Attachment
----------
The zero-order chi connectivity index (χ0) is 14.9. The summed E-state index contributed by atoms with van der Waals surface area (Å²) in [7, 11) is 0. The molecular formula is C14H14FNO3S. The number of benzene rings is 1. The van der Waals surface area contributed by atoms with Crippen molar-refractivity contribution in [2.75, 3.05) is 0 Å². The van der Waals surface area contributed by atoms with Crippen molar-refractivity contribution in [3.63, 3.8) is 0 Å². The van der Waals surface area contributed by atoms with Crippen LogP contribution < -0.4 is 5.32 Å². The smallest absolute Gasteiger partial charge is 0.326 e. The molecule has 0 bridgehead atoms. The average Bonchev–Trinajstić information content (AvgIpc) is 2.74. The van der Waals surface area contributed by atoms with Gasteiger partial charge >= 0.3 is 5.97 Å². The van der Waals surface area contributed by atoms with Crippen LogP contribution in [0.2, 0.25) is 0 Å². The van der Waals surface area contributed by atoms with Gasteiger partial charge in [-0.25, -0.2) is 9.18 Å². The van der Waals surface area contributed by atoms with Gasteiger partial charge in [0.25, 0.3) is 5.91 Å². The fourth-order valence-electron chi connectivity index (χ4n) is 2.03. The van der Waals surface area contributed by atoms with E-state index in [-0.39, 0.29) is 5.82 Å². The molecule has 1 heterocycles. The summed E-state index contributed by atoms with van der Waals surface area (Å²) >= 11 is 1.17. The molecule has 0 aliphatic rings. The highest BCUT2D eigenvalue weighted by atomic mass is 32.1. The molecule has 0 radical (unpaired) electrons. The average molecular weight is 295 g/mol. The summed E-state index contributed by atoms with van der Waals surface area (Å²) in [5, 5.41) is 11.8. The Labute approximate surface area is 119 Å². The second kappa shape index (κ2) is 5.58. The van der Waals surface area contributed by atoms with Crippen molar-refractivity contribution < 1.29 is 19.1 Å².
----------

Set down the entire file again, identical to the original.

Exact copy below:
The zero-order chi connectivity index (χ0) is 14.9. The summed E-state index contributed by atoms with van der Waals surface area (Å²) in [7, 11) is 0. The molecular formula is C14H14FNO3S. The number of benzene rings is 1. The van der Waals surface area contributed by atoms with Crippen molar-refractivity contribution in [2.75, 3.05) is 0 Å². The van der Waals surface area contributed by atoms with Crippen molar-refractivity contribution in [3.63, 3.8) is 0 Å². The van der Waals surface area contributed by atoms with Crippen LogP contribution < -0.4 is 5.32 Å². The smallest absolute Gasteiger partial charge is 0.326 e. The molecule has 0 bridgehead atoms. The average Bonchev–Trinajstić information content (AvgIpc) is 2.74. The van der Waals surface area contributed by atoms with Gasteiger partial charge >= 0.3 is 5.97 Å². The van der Waals surface area contributed by atoms with Crippen LogP contribution in [0.2, 0.25) is 0 Å². The van der Waals surface area contributed by atoms with Gasteiger partial charge in [-0.25, -0.2) is 9.18 Å². The van der Waals surface area contributed by atoms with Gasteiger partial charge in [0.25, 0.3) is 5.91 Å². The fourth-order valence-electron chi connectivity index (χ4n) is 2.03. The van der Waals surface area contributed by atoms with E-state index in [-0.39, 0.29) is 5.82 Å². The molecule has 1 heterocycles. The summed E-state index contributed by atoms with van der Waals surface area (Å²) >= 11 is 1.17. The molecule has 0 aliphatic rings. The highest BCUT2D eigenvalue weighted by atomic mass is 32.1. The molecule has 0 radical (unpaired) electrons. The average molecular weight is 295 g/mol. The summed E-state index contributed by atoms with van der Waals surface area (Å²) in [5, 5.41) is 11.8. The Labute approximate surface area is 119 Å². The second kappa shape index (κ2) is 5.58. The van der Waals surface area contributed by atoms with Crippen molar-refractivity contribution < 1.29 is 19.1 Å².